The New Yorker Hotel was designed in the Art Deco style by the architectural firm Sugarman & Berger. While the hotel was constructed between 1929 and 1930, the height of the Art Deco period, the exterior doesn’t exude the tell-tale, showy Art Deco ornamentation and details. Instead, it follows the buttoned up, yet still decisively Art Deco Style. (more…)
On a visit to the cathedral of St. John the Divine, you’ll see the exhibit Phoenix by Xu-Bing hanging in the nave of the epic cathedral, one of the largest in the world. The two birds that make up the Phoenix by artist Xu-Bing are each 90 to 100 feet long and weigh 12 tons. They’re made of waste from the many construction sites across Beijing, symbols of a rapidly changing urban landscape. In order to support the structures, metal wires are looped up through the “weep holes” (which drain water) and through the Guastavino tiled vaults.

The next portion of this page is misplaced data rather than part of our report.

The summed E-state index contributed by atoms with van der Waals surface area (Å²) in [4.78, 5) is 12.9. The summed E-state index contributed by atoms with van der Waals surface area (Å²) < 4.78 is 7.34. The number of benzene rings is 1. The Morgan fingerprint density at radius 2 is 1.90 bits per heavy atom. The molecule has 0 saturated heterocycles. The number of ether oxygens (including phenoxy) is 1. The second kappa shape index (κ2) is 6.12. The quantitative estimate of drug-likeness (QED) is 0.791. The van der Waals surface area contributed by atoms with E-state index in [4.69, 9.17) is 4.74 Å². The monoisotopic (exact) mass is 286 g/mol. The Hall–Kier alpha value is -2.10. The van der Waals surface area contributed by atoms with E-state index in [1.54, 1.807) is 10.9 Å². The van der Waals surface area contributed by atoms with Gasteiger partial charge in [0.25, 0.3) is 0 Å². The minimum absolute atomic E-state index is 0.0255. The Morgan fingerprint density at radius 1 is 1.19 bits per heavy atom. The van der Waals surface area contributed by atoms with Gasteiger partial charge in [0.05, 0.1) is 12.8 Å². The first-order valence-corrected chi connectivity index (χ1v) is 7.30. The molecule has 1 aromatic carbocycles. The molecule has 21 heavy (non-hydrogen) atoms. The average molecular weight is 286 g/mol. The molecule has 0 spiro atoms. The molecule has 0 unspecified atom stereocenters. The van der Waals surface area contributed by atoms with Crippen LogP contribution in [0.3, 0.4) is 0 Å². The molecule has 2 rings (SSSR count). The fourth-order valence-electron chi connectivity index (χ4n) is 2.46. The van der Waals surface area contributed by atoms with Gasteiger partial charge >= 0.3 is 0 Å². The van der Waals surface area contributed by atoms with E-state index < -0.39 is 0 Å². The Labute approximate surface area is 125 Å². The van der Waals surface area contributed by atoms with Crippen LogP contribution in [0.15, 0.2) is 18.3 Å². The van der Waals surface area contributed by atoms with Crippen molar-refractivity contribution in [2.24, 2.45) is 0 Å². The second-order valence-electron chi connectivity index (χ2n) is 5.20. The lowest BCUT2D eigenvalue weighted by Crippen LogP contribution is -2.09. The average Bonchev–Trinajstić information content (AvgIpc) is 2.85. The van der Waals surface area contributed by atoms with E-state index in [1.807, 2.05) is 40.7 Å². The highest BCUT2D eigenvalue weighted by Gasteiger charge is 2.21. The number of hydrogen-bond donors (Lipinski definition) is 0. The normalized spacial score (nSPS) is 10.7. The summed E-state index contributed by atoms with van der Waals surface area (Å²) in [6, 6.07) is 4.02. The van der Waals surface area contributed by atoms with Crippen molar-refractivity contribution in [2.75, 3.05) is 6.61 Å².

Museum of the City of New York hosts the tour of St. John the Divine, “Hidden Genius: Rafael Guastavino at St. John the Divine” in conjunction with their Palaces for the People exhibit. This tour is sold out but you can join our vertical tour of St. John the Divine Saturday August 23rd at 12pm for an adventurous behind-the-scenes look climb to the top of one of the world’s largest cathedrals.
It would be nearly impossible to visualize the songs that reference and are inspired by New York City – until now. Real estate developer Constantine Valhouli (whose past exploits include a Facebook hoax centered around fake memorial plaques) took it upon himself to comb Wikipedia’s list of songs referencing New York City, and has created an interactive map which puts a pin on the location mentioned in each song. (more…)